A power contest among the major blocs is threatening to tear apart the African Democratic Congress (ADC) in Oyo state.

Locked in the tussle are the Coalition of Nigerian Movement (CNM) led by a former Secretary to the State Government and associate of former President, Olusegun Obasanjo, Chief Layiwola Olakojo, the Unity Forum, made up of former aggrieved All Progressive Congress (APC) members and a smattering of the original ADC members in the state.

The party was hitherto unknown in Oyo until the CNM, which has former President lusegun Obasanjo as patron revived it. It received a stronger shot in the arm when the aggrieved members of the All Progressives Congress under the auspices of the Unity Forum defected and moved there en mass.

But the new members and the old factions are at daggers drawn over the formula for sharing party offices. At issue specifically is the Unity Forum’s insistence that the state executives be chosen through elective congress to ensure internal democracy and party discipline, as against consensual arrangement said to have been agreed upon earlier by all the parties.

Credible party sources said the former APC members with a very large following were uncomfortable with the sharing formula initially proposed whereby the offices would be shared equally among the three factions.

They reasoned that the sharing arrangement would short change them, as they believed they had higher numerical strength than those they met in the party.

Following peace talks brokered by Chief Obasanjo in Abeokuta, it was reportedly agreed that the posts be shared between CNM and the original ADC members on one hand and the Unity Forum on the other, based on the latter’s perceived numerical strength and electoral value, some of its members having been tested and having won elections.

Fresh dispute, however, erupted after the parties returned from Abeokuta and the CNM insisted the offices would be shared on a 50-50 basis between the two camps.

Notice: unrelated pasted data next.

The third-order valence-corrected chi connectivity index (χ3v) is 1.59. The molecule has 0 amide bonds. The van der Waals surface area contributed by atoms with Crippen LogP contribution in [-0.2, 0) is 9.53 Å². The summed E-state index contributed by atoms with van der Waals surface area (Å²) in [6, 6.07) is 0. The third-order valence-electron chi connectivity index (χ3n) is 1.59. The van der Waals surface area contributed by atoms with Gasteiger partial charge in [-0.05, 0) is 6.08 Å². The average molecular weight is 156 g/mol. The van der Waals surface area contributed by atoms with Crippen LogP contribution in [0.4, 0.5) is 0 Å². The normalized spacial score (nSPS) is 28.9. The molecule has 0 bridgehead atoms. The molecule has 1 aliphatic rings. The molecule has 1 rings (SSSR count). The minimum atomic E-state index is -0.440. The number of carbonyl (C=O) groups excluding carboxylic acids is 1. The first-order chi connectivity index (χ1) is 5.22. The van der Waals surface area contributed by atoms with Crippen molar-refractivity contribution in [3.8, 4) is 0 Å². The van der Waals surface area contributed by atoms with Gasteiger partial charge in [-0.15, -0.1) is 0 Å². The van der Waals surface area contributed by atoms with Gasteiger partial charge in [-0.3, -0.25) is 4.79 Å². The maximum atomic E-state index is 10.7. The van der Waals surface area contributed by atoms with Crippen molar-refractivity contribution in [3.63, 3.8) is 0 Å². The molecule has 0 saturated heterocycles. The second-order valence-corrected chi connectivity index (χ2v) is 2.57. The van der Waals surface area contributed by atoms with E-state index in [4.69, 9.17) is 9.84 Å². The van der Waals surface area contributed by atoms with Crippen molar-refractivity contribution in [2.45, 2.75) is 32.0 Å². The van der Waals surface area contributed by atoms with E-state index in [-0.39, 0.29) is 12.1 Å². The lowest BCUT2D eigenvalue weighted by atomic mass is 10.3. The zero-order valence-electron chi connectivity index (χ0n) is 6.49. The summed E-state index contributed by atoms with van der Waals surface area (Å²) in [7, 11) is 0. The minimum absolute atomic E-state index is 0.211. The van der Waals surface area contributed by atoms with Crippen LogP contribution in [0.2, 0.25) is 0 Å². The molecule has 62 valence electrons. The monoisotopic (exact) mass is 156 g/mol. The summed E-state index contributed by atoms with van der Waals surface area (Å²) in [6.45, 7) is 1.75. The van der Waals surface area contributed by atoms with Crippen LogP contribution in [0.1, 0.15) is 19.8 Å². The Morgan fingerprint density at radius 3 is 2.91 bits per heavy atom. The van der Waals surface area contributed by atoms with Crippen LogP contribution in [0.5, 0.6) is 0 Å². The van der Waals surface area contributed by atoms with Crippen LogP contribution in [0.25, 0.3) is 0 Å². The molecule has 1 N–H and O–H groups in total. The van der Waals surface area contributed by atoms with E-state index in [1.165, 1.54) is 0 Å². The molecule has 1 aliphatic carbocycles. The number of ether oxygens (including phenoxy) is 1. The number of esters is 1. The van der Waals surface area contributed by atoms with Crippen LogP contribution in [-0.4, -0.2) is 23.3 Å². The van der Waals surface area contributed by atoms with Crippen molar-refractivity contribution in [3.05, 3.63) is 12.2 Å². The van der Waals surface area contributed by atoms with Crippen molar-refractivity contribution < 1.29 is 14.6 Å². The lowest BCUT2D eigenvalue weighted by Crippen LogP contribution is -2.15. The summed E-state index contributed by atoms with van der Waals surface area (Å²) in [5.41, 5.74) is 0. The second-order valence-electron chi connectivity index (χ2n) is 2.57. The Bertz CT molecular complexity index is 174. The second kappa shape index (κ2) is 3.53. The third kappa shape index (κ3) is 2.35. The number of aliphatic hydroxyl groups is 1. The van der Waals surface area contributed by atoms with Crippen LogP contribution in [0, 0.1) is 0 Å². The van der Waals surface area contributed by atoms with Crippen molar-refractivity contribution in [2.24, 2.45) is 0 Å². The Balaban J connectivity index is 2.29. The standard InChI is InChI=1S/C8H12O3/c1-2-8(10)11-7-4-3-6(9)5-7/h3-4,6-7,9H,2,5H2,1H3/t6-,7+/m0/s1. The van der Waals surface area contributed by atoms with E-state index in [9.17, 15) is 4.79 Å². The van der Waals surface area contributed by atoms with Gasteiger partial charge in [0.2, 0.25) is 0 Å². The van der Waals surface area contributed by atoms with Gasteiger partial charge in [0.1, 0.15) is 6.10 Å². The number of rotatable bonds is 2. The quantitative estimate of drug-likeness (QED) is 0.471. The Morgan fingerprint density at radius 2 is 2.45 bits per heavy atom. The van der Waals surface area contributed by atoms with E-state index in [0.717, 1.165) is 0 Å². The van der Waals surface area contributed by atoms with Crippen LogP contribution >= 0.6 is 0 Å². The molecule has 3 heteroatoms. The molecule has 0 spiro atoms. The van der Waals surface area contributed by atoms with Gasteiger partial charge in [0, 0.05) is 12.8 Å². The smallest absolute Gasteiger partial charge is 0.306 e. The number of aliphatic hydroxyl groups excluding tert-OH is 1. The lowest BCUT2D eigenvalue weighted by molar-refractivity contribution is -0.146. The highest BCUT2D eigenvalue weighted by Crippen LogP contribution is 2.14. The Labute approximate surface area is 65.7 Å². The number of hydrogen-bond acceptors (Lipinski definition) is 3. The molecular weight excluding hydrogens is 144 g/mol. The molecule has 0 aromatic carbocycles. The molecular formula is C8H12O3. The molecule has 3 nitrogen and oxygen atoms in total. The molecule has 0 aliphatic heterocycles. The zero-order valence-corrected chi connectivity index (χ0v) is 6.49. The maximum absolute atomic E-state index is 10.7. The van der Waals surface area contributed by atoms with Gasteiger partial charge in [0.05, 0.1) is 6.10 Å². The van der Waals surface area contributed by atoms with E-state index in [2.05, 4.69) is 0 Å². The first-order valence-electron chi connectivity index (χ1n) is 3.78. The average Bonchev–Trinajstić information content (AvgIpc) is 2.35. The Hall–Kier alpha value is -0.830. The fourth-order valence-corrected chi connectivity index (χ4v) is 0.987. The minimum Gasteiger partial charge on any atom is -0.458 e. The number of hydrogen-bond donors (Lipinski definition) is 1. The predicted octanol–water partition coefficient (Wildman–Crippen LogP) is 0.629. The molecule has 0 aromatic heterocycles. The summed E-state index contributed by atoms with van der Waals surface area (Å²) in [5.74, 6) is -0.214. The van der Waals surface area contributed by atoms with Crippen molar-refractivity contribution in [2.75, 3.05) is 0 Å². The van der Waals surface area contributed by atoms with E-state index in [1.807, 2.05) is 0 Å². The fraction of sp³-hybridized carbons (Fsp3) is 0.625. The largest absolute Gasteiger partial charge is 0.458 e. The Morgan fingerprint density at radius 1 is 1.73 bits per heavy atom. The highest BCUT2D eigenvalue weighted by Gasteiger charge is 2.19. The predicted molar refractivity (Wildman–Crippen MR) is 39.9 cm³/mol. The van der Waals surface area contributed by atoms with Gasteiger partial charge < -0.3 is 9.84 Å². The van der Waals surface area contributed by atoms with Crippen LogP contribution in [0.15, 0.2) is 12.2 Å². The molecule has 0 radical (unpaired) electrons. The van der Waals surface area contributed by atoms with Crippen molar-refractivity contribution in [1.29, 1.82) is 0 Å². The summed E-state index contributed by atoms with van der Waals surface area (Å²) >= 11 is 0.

This did not go down well with the ex-APC members, who then called for elective congress to fill the state executive council.

Consequently, August 6 and 11 have been fixed by the national secretariat of the ADC for congress to hold at the ward and the state levels in the state.

But the CNM has kicked against the move, accusing the Unity Forum of allegedly trying to hijack and control the party machinery from the ‘owners’.

A prominent leader of the group said last night: “Some members of the group are trying to take over the party by subterfuge, they’re organising a congress without our knowledge and contrary to what was generally agreed. We find that unacceptable. They can’t side-line the owners of the house!”

But a chieftain of the unity forum defended the group’s position, saying it was in line with the party’s rules and guidelines.

According to him, while his faction was ready to embrace the resolution reached at Abeokuta in deference to the culture of respecting elders, it rejected attempt by the state leadership to interpret it to suit its own selfish interest, stressing: “where culture conflicts with the legal position, the legal takes precedence.”

He added: “Given our antecedents fighting lack of internal democracy for which we left APC, we’re bound to stand up for fair play and justice.”

A peace meeting held in Ibadan on Saturday to resolve the brewing crisis ended in stalemate.

However, Space FM learnt that some national officials of the party are meeting with the feuding groups including elected lawmakers of the Unity Forum, to end the impasse.

Meanwhile, there are speculations that former governor of the state, Senator Rashidi Ladoja, with his supporters from the Peoples Democratic Party (PDP) may be on his way to the ADC.

The politician who is also entangled in a leadership tussle with a faction of the PDP led by oil magnate, Seyi Makinde, is said to be plotting his defection to the ADC in protest of the PDP national leadership’s alleged favouritism of the rival faction.

But his speculated cross-over bid is said to be causing disquiet among stakeholders in the ADC, amid fears that it would worsen the power struggle in the party.


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